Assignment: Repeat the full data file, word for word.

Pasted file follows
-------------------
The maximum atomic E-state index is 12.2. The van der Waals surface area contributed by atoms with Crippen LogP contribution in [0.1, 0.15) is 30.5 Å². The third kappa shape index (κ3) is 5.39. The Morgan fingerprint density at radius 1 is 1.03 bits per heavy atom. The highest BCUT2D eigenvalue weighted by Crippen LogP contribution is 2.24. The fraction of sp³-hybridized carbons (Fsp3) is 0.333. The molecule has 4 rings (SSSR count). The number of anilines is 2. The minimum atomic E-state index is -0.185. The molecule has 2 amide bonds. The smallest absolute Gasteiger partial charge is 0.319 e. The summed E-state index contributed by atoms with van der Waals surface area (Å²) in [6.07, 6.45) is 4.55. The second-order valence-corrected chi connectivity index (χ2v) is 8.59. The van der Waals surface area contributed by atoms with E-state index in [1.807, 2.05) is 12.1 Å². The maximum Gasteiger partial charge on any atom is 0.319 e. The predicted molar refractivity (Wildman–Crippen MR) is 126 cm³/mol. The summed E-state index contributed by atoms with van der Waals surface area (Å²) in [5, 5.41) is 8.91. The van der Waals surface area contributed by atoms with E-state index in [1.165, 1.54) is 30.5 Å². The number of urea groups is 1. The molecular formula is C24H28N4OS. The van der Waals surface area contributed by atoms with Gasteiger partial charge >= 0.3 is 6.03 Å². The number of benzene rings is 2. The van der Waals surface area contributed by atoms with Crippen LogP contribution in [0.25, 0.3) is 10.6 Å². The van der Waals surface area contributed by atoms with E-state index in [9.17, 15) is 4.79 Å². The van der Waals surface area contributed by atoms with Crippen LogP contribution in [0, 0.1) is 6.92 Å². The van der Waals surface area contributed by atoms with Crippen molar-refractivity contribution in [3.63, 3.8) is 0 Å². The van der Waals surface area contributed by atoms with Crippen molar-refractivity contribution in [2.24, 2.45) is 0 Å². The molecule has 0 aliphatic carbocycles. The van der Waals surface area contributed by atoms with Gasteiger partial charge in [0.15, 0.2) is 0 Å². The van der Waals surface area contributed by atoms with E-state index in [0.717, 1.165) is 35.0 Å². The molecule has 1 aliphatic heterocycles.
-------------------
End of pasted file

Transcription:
The maximum atomic E-state index is 12.2. The van der Waals surface area contributed by atoms with Crippen LogP contribution in [0.1, 0.15) is 30.5 Å². The third kappa shape index (κ3) is 5.39. The Morgan fingerprint density at radius 1 is 1.03 bits per heavy atom. The highest BCUT2D eigenvalue weighted by Crippen LogP contribution is 2.24. The fraction of sp³-hybridized carbons (Fsp3) is 0.333. The molecule has 4 rings (SSSR count). The number of anilines is 2. The minimum atomic E-state index is -0.185. The molecule has 2 amide bonds. The smallest absolute Gasteiger partial charge is 0.319 e. The summed E-state index contributed by atoms with van der Waals surface area (Å²) in [6.07, 6.45) is 4.55. The second-order valence-corrected chi connectivity index (χ2v) is 8.59. The van der Waals surface area contributed by atoms with E-state index in [1.807, 2.05) is 12.1 Å². The maximum Gasteiger partial charge on any atom is 0.319 e. The predicted molar refractivity (Wildman–Crippen MR) is 126 cm³/mol. The summed E-state index contributed by atoms with van der Waals surface area (Å²) in [5, 5.41) is 8.91. The van der Waals surface area contributed by atoms with E-state index in [1.165, 1.54) is 30.5 Å². The number of urea groups is 1. The molecular formula is C24H28N4OS. The van der Waals surface area contributed by atoms with Gasteiger partial charge >= 0.3 is 6.03 Å². The number of benzene rings is 2. The van der Waals surface area contributed by atoms with Crippen LogP contribution in [0.25, 0.3) is 10.6 Å². The van der Waals surface area contributed by atoms with E-state index in [9.17, 15) is 4.79 Å². The van der Waals surface area contributed by atoms with Crippen LogP contribution in [0, 0.1) is 6.92 Å². The van der Waals surface area contributed by atoms with Crippen molar-refractivity contribution in [3.63, 3.8) is 0 Å². The van der Waals surface area contributed by atoms with Crippen molar-refractivity contribution in [2.24, 2.45) is 0 Å². The molecule has 0 aliphatic carbocycles. The van der Waals surface area contributed by atoms with Gasteiger partial charge in [0.15, 0.2) is 0 Å². The van der Waals surface area contributed by atoms with E-state index in [0.717, 1.165) is 35.0 Å². The molecule has 1 aliphatic heterocycles.